Saintly Reprieve for a Broken City

The white convex roof of the Louisiana Superdome -- fractured by the lashing wind and water of Hurricane Katrina -- is whole again.

You can see it on this balmy, drizzling January day, hovering above the still-recovering city. Sixteen months ago, the home of the New Orleans Saints, an island floating in the surge of Lake Pontchartrain, became the enduring symbol of shelter from the lethal storm. Today, a yawning sign hangs on the side:

Our Home Our Team Be A Saint

There is still plywood in place of glass in some storefronts on sprawling Canal Street, chunks missing from art-deco building facades. Yet hope is tangible in the black-and-gold "We Believe" signs posted all over in the French Quarter and the Saints flags that fly from the porches of the stately mansions in the Garden District.

After a cathartic (and, in retrospect, predictable) 3-13 season that featured "home" games in Tiger Stadium in Baton Rouge and the Alamodome, team meetings in the San Antonio Convention Center and practices at a nearby high school facility, the Saints have rediscovered their true home.

Drive about 15 minutes northwest of the city on Airline Drive, turn left when you see the New Orleans Zephyrs' stadium, walk past the ticket office in the lobby of the Saints' rebuilt facility, take two quick turns and you're in the locker room.

Michael Lewis, the feisty little kick returner who was born in New Orleans, sits in front of his stall and touches his heart.

"The city believes," Lewis says, with feeling, "because we believe."

It's really that simple.

Amid 40 seasons largely fraught with frustration, the Saints find themselves in the playoffs for only the sixth time. They have a single postseason victory -- a 31-28 wild-card victory over the St. Louis Rams in December 2000. But with a win over the Philadelphia Eagles in Saturday night's divisional playoff game, the Saints would march into the NFC championship game, a new threshold for this historically struggling franchise.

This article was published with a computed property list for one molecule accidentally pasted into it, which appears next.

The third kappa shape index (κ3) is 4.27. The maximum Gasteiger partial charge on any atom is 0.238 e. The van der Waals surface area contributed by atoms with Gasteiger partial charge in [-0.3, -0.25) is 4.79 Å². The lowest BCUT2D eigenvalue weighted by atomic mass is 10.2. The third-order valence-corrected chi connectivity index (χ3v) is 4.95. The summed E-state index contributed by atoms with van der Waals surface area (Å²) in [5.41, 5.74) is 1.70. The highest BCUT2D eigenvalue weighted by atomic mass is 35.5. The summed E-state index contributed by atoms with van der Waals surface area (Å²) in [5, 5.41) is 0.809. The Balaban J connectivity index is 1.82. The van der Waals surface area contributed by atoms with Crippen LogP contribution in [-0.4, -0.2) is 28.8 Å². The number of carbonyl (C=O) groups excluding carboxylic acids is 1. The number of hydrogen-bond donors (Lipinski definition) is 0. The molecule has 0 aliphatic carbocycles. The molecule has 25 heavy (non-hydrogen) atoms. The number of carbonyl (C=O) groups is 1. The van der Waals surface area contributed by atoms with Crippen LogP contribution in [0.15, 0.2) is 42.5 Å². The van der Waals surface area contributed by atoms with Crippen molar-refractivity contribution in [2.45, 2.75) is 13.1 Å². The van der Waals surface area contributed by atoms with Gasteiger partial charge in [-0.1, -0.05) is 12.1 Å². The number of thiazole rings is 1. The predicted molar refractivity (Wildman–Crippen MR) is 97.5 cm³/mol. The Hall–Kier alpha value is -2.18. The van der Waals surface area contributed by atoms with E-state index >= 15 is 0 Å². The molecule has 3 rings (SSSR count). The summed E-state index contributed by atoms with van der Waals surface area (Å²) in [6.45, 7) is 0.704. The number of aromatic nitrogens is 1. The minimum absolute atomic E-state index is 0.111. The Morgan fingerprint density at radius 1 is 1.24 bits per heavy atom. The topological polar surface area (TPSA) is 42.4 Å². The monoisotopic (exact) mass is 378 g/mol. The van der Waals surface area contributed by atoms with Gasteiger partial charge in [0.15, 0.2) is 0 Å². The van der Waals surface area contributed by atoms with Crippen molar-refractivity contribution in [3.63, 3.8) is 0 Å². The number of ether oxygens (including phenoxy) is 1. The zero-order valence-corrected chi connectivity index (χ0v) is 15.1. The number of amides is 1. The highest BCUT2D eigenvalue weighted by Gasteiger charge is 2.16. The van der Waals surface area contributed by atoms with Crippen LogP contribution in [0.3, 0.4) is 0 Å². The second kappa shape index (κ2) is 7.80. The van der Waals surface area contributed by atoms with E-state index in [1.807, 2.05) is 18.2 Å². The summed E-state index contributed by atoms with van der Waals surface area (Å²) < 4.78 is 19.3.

"When you can win one football game, and you're playing for the NFC championship..." wide receiver Joe Horn said, savoring the sound of it. "For the Saints, after all we've been through all these years…Man…"

The Saints are the feel-good story of this season's NFL. They have -- pick your favorite uplifting phrase -- revitalized/rejuvenated a battered/beaten city's spirit/psyche. But beyond that warm glow everyone is feeling, there was some frankly brutal work to be done. Sean Payton, hired as head coach 51 weeks ago, was the man who insisted the players hold themselves to a higher standard. He was the much-needed bad cop and, it turns out, a great coach.

Ask the longtime veterans -- there are startlingly few left on the roster -- about Payton's impact and their first reaction is an almost unconscious grimace. In the lighthearted moments that followed an early practice last Friday, several players actually rolled their eyes when the subject of the breakaway choice for NFL Coach of the Year was broached.

"He ran our asses off," said running back Deuce McAllister.

Coming from McAllister, whose given name is Dulymus Jenod, this is saying something. He cleared 1,000 yards rushing for the fourth time in a six-year career.

"The first month was tough," McAllister added. "Really tough."

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